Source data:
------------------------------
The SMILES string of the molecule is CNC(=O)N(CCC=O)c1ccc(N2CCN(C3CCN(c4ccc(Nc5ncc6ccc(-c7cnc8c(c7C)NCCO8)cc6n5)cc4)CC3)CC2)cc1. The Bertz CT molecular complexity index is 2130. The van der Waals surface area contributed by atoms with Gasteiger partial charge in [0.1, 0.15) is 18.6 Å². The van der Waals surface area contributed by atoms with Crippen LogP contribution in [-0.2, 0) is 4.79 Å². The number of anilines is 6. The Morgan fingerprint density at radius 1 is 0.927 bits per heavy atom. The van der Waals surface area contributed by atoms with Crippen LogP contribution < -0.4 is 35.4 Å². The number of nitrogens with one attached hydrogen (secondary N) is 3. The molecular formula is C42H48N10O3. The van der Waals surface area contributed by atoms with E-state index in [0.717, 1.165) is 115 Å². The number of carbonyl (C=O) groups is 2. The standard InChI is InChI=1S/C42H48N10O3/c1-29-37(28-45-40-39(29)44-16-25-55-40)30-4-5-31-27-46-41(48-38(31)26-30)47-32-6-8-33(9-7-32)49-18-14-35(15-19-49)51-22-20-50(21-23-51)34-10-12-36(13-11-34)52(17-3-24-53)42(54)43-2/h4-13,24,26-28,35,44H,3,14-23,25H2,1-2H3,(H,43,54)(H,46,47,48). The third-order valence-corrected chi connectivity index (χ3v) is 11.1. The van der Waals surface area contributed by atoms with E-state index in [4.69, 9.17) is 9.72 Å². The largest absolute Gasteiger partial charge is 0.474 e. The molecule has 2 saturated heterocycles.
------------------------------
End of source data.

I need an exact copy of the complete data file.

The SMILES string of the molecule is CNC(=O)N(CCC=O)c1ccc(N2CCN(C3CCN(c4ccc(Nc5ncc6ccc(-c7cnc8c(c7C)NCCO8)cc6n5)cc4)CC3)CC2)cc1. The Bertz CT molecular complexity index is 2130. The van der Waals surface area contributed by atoms with Gasteiger partial charge in [0.1, 0.15) is 18.6 Å². The van der Waals surface area contributed by atoms with Crippen LogP contribution in [-0.2, 0) is 4.79 Å². The number of anilines is 6. The Morgan fingerprint density at radius 1 is 0.927 bits per heavy atom. The van der Waals surface area contributed by atoms with Crippen LogP contribution < -0.4 is 35.4 Å². The number of nitrogens with one attached hydrogen (secondary N) is 3. The molecular formula is C42H48N10O3. The van der Waals surface area contributed by atoms with E-state index in [0.717, 1.165) is 115 Å². The number of carbonyl (C=O) groups is 2. The standard InChI is InChI=1S/C42H48N10O3/c1-29-37(28-45-40-39(29)44-16-25-55-40)30-4-5-31-27-46-41(48-38(31)26-30)47-32-6-8-33(9-7-32)49-18-14-35(15-19-49)51-22-20-50(21-23-51)34-10-12-36(13-11-34)52(17-3-24-53)42(54)43-2/h4-13,24,26-28,35,44H,3,14-23,25H2,1-2H3,(H,43,54)(H,46,47,48). The third-order valence-corrected chi connectivity index (χ3v) is 11.1. The van der Waals surface area contributed by atoms with E-state index in [4.69, 9.17) is 9.72 Å². The largest absolute Gasteiger partial charge is 0.474 e. The molecule has 2 saturated heterocycles.